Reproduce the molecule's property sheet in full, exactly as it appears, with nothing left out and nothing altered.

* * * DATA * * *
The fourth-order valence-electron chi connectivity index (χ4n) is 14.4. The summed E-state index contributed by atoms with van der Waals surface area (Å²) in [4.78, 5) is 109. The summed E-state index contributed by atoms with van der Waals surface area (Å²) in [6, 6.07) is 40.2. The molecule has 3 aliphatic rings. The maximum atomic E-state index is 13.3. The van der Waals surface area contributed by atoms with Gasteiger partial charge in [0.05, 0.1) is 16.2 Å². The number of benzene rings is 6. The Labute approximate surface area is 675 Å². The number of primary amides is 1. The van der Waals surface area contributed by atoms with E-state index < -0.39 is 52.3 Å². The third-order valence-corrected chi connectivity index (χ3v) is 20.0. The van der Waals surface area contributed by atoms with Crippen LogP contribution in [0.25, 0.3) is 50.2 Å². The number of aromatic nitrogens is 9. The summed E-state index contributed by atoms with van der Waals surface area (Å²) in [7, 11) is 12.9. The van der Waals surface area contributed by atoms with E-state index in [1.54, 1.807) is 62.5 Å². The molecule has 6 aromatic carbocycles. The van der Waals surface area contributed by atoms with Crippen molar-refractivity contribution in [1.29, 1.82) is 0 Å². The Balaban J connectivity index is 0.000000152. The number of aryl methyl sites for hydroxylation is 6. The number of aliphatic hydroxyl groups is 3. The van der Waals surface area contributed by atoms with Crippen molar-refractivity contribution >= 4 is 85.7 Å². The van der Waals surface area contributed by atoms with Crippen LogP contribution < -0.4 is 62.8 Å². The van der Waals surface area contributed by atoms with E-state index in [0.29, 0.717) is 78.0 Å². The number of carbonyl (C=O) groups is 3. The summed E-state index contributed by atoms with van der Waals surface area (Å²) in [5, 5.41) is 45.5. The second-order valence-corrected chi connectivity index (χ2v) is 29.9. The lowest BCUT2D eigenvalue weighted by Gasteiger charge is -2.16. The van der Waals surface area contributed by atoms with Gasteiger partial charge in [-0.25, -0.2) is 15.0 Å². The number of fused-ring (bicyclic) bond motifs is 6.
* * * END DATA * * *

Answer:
The fourth-order valence-electron chi connectivity index (χ4n) is 14.4. The summed E-state index contributed by atoms with van der Waals surface area (Å²) in [4.78, 5) is 109. The summed E-state index contributed by atoms with van der Waals surface area (Å²) in [6, 6.07) is 40.2. The molecule has 3 aliphatic rings. The maximum atomic E-state index is 13.3. The van der Waals surface area contributed by atoms with Gasteiger partial charge in [0.05, 0.1) is 16.2 Å². The number of benzene rings is 6. The Labute approximate surface area is 675 Å². The number of primary amides is 1. The van der Waals surface area contributed by atoms with E-state index < -0.39 is 52.3 Å². The third-order valence-corrected chi connectivity index (χ3v) is 20.0. The van der Waals surface area contributed by atoms with Crippen LogP contribution in [0.25, 0.3) is 50.2 Å². The number of aromatic nitrogens is 9. The summed E-state index contributed by atoms with van der Waals surface area (Å²) in [7, 11) is 12.9. The van der Waals surface area contributed by atoms with E-state index in [1.54, 1.807) is 62.5 Å². The molecule has 6 aromatic carbocycles. The van der Waals surface area contributed by atoms with Crippen molar-refractivity contribution in [1.29, 1.82) is 0 Å². The Balaban J connectivity index is 0.000000152. The number of aryl methyl sites for hydroxylation is 6. The number of aliphatic hydroxyl groups is 3. The van der Waals surface area contributed by atoms with Crippen molar-refractivity contribution >= 4 is 85.7 Å². The van der Waals surface area contributed by atoms with Crippen LogP contribution < -0.4 is 62.8 Å². The van der Waals surface area contributed by atoms with E-state index in [0.29, 0.717) is 78.0 Å². The number of carbonyl (C=O) groups is 3. The summed E-state index contributed by atoms with van der Waals surface area (Å²) in [5, 5.41) is 45.5. The second-order valence-corrected chi connectivity index (χ2v) is 29.9. The lowest BCUT2D eigenvalue weighted by Gasteiger charge is -2.16. The van der Waals surface area contributed by atoms with Gasteiger partial charge in [-0.25, -0.2) is 15.0 Å². The number of fused-ring (bicyclic) bond motifs is 6.